# What is meant by$I_{peak}$current in CMOS inverter?

This is a snap from Chapter number 5 CMOS inverter, Digital integrated circuit by Jan M Rabaey . I just wanted to know from where this $$\I_{peak}\$$ is measured. The direct path current exist till the output goes from $$\V_{tn}\$$ to $$\V_{DD}-V_{tp}\$$. But this current is peak value of which current? Current through the PMOS drain /source or the NMOS drain/source? While simulating which of the four currents should I take?

The current author talks about is the short-circuit current $$\I_{sc}\$$ relevant to transient power dissipation in a CMOS inverter.

$$\I_{sc}\$$ flows from $$\V_{DD}\$$ to $$\V_{SS}\$$ when both PMOS and NMOS are conducting for a brief period of time while switching is happening at the input of the inverter. It is modelled/approximated as a spike within this time interval.

From the same book:

You can measure this current as the drain-source current through either PMOS or NMOS within the time interval where 'shorting' is happening. $$\I_{peak}\$$ is the peak value of $$\I_{sc}\$$.

A crude circuit to simulate the behavior of this current.

• the current through PMOS and NMOS are different. So which one should I take? Commented Jul 6, 2021 at 18:40
• @HariKrishna If the output is switching 1→0 you can measure it at the PMOS side, otherwise NMOS side. Commented Jul 6, 2021 at 18:55
• this is what I thought. But my actual issue just starts from this idea. So theoretically this will be from V<sub>tn</sub> to V<sub>dd</sub> - V<sub>tp</sub>. But then when input varies , it will take some time to reflect at the gate? Then the short circuit current duration will be different? Also my inverter is not going directly to gnd or vdd. It's having some increase then decrease, at that case from where should I measure ? @mitu Commented Jul 7, 2021 at 4:57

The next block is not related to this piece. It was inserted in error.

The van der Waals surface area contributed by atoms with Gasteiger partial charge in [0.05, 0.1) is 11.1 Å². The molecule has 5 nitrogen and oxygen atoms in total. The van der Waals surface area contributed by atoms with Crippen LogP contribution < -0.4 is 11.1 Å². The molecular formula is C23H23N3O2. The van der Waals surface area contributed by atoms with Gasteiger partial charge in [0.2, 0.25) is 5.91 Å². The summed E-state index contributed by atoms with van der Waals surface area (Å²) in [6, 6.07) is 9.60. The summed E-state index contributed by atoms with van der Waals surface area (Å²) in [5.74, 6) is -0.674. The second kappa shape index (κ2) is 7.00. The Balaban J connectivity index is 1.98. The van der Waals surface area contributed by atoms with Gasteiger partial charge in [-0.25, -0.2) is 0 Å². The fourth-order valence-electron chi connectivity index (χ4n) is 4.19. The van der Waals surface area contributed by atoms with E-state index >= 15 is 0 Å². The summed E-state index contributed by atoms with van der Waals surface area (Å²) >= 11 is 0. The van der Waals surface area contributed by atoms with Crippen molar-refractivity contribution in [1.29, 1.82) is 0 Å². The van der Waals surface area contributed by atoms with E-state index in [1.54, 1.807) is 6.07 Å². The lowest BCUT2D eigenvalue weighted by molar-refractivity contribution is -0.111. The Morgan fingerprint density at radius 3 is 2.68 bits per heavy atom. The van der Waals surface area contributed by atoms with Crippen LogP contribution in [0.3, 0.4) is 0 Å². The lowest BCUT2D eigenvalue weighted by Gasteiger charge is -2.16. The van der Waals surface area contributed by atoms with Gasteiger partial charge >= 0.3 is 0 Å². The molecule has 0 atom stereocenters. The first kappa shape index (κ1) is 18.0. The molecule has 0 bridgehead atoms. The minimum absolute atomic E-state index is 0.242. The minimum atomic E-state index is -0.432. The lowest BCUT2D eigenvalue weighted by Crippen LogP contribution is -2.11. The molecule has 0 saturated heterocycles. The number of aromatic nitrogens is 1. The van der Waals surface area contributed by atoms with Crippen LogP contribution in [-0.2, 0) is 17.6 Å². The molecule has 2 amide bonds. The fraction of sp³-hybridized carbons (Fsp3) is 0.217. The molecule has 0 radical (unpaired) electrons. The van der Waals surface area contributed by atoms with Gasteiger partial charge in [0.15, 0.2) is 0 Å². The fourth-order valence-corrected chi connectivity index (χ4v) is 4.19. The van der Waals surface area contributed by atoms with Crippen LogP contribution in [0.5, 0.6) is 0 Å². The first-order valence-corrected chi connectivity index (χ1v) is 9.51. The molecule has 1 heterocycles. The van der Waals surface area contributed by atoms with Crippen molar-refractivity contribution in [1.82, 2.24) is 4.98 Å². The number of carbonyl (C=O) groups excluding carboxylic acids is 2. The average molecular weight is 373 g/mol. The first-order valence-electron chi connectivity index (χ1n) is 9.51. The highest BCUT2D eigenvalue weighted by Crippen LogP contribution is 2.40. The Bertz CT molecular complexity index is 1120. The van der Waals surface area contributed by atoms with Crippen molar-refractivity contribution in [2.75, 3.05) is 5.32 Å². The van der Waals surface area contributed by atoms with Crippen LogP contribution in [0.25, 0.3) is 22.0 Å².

• Okay delay can be neglected ? What about the increasing and decreasing ? To be precise , I used a back to back inverter. So in that input is varying from 1.8v to roughly 0.9V and later it goes back to 1.8v. So it's like vdd to 1/2Vdd and then back to Vdd. In that case what's the short circuit current l? Commented Jul 7, 2021 at 5:16
• The back to back inverter was used in a Strong ARM latch Commented Jul 7, 2021 at 5:17

The peak current is the current need to charge (discharge) the gate of the MOSFET and it's mostly limited by the gate resistance and other parasitics (wiring inductance and various capacitances). In fact the gate current will also charge the parasitic gate-drain and gate-source capacitance (very important fact for power work, but it seems your book is about logic).

The basic idea about CMOS is that at rest nothing flows and bias current is almost null but during switch the gates need to be charged/discharged and that creates the dynamic dissipation which is the bulk of heat generation in CMOS logic (there's a little bit of cross conduction during switch, too).

The current spikes are not actually triangles but exponentials IIRC (the gates are more or less capacitors).

EDIT OOPS I read the question bad. Your peak current is actually the cross conduction between the CMOS pair. While one FET opens the other one is still closing so there is some VDD-VSS shoot through. It depends on the overlap of the switching curves of the P- and the N- channels

• How do I find that current using simulation? I have been thinking about it for like 2 days. Still I am not sure which current is the short circuit/shoot throo/direct path current for which the peak is taken. Is it current through PMOS or NMOS? Some current through Mosfet is used to charge the capacitor. Commented Jul 6, 2021 at 18:44
• just measure the drain current in one of the MOSFETs… during cross conduction it is substantially the same Commented Jul 7, 2021 at 11:19